A photo essay in the website Sentidos Comunes [es] highlights 16 outstanding Chilean women who “are the protagonists of the public agenda in the next five or ten years.”
Latest stories from Quick Reads + Latin America
This photo of a statute of the late president of Venezuela, Hugo Chávez, has rapidly gone around the world since it was tweeted last week:
— Christopher Bello R. (@Ethical_Group) February 26, 2014
In Táchira, they tore down a MONUMENT of the deceased ASSASSIN and they beheaded it. Fear PSUV (United Socialist Party of Venezuela) for your time has come.
The image has been copied and retweeted hundreds of times, causing all sorts of reactions. Here's one from a government supporter:
Decapitado por fascistas monumento de Comandante Presidente Chávez en Táchira.Siguiendo guión de golpe a lo ucraniano pic.twitter.com/M9Aw9IOEfN
— itobé (@itobesur) February 26, 2014
Beheaded by fascists, the monument to the President Commander Chávez in Táchira. Following a Ukranian-style coup by the book.
Soon the image made it to the mainstream media, which informed [es] that the beheading happened during protests in San Antonio del Táchira. It was also reported that the statue was destroyed [es] afterwards.
Let's remember that Táchira, a Venezuelan border state with Colombia, was the birthplace [es] of the student protests against Nicolás Maduro's government, who ordered the deployment of the army [es] in the zone. The “gochos”, as the locals are known, have been the subject of many memes created by Venezuelan netizens due to their participation in the protests.
Here's another picture of the same scene:
CHAVEZ DECAPITADO!!! pic.twitter.com/YJj53nzCAo
— ALEXANDER MIRELES (@alexandermirele) February 26, 2014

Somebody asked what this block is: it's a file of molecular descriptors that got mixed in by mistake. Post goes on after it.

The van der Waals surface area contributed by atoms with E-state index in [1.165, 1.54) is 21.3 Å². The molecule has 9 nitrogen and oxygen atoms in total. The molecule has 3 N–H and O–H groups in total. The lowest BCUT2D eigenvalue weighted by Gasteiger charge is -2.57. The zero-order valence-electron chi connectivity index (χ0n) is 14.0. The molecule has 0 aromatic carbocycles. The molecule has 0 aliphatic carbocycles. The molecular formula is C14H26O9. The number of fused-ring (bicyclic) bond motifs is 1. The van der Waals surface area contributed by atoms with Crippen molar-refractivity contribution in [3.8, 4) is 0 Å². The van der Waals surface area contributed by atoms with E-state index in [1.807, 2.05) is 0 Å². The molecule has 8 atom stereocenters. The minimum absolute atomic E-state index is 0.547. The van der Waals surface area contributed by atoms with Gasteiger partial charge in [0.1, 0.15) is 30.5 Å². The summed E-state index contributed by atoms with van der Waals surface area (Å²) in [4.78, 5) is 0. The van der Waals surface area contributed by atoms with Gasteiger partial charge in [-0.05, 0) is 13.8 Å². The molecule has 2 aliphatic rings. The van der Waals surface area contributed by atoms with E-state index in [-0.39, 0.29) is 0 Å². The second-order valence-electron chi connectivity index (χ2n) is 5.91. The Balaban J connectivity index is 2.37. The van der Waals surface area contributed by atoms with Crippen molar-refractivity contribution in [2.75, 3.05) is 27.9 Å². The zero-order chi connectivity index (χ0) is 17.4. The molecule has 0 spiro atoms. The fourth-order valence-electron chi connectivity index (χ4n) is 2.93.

With 5 million people, or 10.6% of the total population, Colombia has the largest Afro-descendant population in Latin America, behind only Brazil, according to a 2005 census. There are, however, serious difficulties in quantifying blackness, given the mixed ethnic backgrounds of many Colombians. The stigma associated with African descent in much of the country leads mixed-race individuals to identify away from their Afro roots, and unofficial figures place the Afro-Colombian community at as high as 25% of the total population.
Maren Soendergaard in Colombia Reports writes about political exclusion of afro-descendants in Colombia, stating that “a historic lack of political representation in Colombia’s political system is one of the key focuses in the ongoing social, political and economic struggle of the Afro-Colombian community.”
“The party in Carnival week never ceases in Rio,” says Brazilian photographer Leonardo Coelho. But eventually the day comes when the party is over and thus “Rio de Janeiro wakes up to a trashed city after Carnival night“.
That is the title of a photo report by Coelho, which shows the “traces of trash scattered throughout Rio”. In a different set he calls it a “garbage crisis“, due to this year's strike of garbage collectors who are demanding better working conditions and wages.
Another photojournalist, Ale Silva (who also shared pictures of the day after on Demotix), caught on camera a protest staged by around 500 striking garbage collectors in front of Rio's city hall on March 4, 2014. More pictures of the day after can be seen on the website Fotos Públicas here and here.
“We would suggest you dress up a little bit more ‘formal’ when you have to interact with clients”. By “formal” he means, you have to renounce your cultural heritage because you belong to an indigenous group in Ecuador and your look is too ‘ethnic’ for business.This is a reality in many countries in Latin America, even in those that, like Ecuador, have a constitution that recognizes the nation as pluricultural and multiethnic. These are countries that have the potential to obtain economic growth through scientific discoveries that utilize the traditional knowledge of indigenous groups, and yet struggle to respect and accept their rich indigenous heritage.